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Buddhadharma : Summer 2008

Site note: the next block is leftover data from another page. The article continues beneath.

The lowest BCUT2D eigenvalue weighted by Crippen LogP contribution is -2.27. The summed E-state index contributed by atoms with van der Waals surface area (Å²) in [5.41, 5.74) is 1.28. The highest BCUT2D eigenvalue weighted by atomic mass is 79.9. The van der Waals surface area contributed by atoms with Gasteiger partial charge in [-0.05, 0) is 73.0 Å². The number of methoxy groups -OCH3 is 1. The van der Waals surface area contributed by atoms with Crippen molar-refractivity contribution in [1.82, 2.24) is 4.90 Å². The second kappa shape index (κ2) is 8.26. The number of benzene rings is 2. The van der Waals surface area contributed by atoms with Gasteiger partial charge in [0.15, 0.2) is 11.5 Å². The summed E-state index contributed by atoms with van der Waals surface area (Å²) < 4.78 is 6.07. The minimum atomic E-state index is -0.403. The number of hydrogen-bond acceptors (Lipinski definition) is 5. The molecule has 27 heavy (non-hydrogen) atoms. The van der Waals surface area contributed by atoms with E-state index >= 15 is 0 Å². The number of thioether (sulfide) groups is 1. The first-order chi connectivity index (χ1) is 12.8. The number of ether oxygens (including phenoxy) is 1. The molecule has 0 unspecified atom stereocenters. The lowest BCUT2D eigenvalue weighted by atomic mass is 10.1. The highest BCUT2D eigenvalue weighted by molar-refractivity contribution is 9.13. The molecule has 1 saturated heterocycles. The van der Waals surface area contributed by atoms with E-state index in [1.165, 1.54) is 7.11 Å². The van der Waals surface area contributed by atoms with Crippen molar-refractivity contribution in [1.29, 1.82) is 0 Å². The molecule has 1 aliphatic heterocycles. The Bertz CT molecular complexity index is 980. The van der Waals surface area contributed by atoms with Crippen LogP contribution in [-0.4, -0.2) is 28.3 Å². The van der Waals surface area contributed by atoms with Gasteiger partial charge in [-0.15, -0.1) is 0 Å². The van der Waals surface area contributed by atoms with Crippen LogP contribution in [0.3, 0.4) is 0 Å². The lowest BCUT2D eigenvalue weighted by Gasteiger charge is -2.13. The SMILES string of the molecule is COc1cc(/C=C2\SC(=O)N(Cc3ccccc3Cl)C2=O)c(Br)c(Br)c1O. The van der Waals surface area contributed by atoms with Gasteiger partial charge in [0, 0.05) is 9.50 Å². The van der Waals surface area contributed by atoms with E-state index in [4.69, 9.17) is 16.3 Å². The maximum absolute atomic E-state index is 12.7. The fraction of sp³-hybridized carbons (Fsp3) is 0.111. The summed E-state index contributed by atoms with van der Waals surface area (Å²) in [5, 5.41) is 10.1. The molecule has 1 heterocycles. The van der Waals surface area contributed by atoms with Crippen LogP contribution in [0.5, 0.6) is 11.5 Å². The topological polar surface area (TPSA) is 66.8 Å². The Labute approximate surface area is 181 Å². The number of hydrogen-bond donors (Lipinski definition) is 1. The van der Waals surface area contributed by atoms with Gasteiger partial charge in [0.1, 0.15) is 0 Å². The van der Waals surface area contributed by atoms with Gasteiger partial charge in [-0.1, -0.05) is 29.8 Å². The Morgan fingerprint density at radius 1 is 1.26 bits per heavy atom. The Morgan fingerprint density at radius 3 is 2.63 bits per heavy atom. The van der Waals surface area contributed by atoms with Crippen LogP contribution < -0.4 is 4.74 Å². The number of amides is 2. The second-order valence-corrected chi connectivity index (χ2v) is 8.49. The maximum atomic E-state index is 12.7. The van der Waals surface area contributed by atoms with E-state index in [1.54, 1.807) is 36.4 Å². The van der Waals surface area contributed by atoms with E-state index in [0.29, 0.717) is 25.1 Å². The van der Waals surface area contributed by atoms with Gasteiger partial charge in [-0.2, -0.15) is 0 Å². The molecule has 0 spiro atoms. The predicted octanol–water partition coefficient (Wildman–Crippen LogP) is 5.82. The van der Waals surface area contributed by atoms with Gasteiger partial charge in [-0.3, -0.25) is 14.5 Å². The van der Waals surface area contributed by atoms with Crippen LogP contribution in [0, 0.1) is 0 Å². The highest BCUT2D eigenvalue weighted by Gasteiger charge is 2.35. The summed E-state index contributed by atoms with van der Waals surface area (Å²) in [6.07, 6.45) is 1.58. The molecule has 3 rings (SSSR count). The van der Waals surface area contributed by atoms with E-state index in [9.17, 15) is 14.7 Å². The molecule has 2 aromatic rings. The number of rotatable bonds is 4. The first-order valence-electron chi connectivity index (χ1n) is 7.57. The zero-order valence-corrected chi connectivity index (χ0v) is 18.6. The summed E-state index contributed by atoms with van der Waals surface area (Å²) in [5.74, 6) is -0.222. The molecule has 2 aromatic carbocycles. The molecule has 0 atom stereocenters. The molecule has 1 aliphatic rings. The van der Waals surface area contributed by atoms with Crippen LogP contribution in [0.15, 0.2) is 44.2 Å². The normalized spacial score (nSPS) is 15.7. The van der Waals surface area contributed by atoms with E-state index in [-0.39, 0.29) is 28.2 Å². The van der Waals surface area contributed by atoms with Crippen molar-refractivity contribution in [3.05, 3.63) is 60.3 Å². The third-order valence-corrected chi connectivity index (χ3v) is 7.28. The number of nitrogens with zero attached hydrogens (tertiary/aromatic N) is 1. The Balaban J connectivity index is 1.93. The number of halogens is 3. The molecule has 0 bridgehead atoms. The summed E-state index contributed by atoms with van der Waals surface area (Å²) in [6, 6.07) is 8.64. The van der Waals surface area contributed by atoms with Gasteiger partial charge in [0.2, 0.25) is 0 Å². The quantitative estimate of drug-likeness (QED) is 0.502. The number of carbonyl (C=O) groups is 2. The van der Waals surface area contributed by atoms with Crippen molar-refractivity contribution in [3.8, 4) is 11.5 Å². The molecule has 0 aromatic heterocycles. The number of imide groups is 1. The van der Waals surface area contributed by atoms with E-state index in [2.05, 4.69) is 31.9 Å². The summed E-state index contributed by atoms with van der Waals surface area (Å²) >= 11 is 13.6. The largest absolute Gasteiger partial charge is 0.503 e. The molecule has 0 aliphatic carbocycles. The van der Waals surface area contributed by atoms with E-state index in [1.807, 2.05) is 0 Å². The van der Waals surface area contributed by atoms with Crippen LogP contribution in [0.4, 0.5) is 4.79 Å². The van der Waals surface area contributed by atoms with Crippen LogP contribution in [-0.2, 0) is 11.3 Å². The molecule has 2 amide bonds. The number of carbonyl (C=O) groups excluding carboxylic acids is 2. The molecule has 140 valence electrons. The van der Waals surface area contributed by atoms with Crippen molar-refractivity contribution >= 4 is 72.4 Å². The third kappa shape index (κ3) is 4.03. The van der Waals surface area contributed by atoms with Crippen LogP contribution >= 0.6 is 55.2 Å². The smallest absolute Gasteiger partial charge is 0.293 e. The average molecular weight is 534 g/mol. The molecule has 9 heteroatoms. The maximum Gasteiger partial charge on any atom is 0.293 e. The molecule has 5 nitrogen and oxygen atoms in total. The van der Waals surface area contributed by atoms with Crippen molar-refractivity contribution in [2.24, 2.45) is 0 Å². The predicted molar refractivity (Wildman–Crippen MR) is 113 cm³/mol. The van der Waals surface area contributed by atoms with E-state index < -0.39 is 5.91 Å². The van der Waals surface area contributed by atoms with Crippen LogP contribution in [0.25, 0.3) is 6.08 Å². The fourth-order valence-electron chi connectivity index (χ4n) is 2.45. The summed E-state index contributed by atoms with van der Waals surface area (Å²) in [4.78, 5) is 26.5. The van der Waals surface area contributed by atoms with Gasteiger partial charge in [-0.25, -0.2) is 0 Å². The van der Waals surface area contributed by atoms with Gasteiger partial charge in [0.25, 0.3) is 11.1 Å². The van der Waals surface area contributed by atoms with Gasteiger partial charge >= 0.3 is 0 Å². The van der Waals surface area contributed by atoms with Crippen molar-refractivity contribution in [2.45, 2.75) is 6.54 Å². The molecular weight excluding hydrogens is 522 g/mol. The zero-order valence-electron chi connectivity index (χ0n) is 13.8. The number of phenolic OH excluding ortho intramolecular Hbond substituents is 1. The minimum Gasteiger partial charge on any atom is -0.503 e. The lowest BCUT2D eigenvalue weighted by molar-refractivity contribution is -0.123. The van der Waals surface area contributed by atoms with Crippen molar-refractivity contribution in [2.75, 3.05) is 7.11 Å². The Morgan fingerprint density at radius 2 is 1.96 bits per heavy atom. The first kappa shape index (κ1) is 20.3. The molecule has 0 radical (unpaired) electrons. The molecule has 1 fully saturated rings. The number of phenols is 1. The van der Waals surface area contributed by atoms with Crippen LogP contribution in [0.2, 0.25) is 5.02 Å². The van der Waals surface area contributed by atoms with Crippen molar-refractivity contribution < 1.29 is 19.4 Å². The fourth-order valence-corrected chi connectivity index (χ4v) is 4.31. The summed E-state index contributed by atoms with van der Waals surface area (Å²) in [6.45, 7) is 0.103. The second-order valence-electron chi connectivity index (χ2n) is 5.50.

17 summer 2 00 8 buddhadharma: the practitioner’s quarterly Q senD your questions by mail or to teachers@thebuDDhaDharma.com Zenkei BLanche hartman is former abbess of the San Francisco Zen Center. Geshe tenZin WanGyaL is a lineage holder of the Bön Dzogchen tradition of Tibet. narayan LieBenson GraDy is a guiding teacher at Cambridge Insight Meditation Center. PHOTOSBY(l-R):BARBARAwENgER,MARYEllENMCCOURT,MARYlANg Question: How do I know if I’m having a moment of realization or if I’m just deluding myself (still in ego)? Zenkei Blanche hartman: I think that if there is an ac- tual experience of reality, if you are seeing just this, as-it-is, you will recognize at once: “Oh, so that’s how it is!” The unmistakable reality of the experience will be clear. The delu- sion part is any thought such as “I” am “having” a moment of realization. That is, imagining a “self” separate from some “not self” is delusion, and imagining a “moment of realiza- tion” as an object that can be grasped by a self is also delu- sion. The very idea of a “self” separate from some “other” is the negation of how we actually exist in the world. Each being includes the whole universe and is included in the whole universe. There is no separation. There is a verse attributed to a Catholic monk that is pertinent to your question: I really long to see my God I ask in every prayer. But He can’t come to visit me Unless there’s no one there. Once when I was sitting a sesshin, my teacher asked us to investigate carefully where we experienced the bound- ary between self and other. He kept encouraging us to let that boundary expand wider and wider to include more and more. At a certain point, there was the experience of the boundary expanding like a giant balloon without limit. Then I had the thought, “I am in samadhi!” and that “I” was like a giant pin puncturing the balloon with a big bang. I almost burst out laughing because it was so clear that my thought of a separate “I” had created a separation where there had been none. In his essay, “Only Buddha and Buddha,” Dogen Zenji says, “When you realize buddhadharma, you do not think, ‘This is realization just as I expected.’ Even if you think so, realization invariably differs from your expectation. Realization is not like your conception of it....Realization does not depend on thoughts but comes forth far beyond them....Know that then, there is no delusion, and there is no realization.” Two monks were out walking when one of them pointed to the ground and said, “Right here is the summit of the mystic mountain.” The other monk looked down and said, “So it is. What a pity!” Geshe tenZin WanGyal rinpoche: When true realization occurs, there is no question about it. If there is a question, then that is not true realization. When you do experience openness or a positive quality such as the arising of love toward others, it is not valuable to doubt the experience. Rather, you need to recognize the experience, host it fully, and appreciate it. It is important to recognize positive experiences in your practice. All too often in the West we relate to our problems and crises as “real” or normal, but if we wake up and feel joy or well-being, we do not tend to see that as valid, and instead we tend to watch out for our next problem. If we are not aware that we carry this orientation toward life, if we do not connect with openness and the positive qualities that arise from it, we will miss much of the sacred in life. We need to appreciate that uplifted experiences are part ask the teachers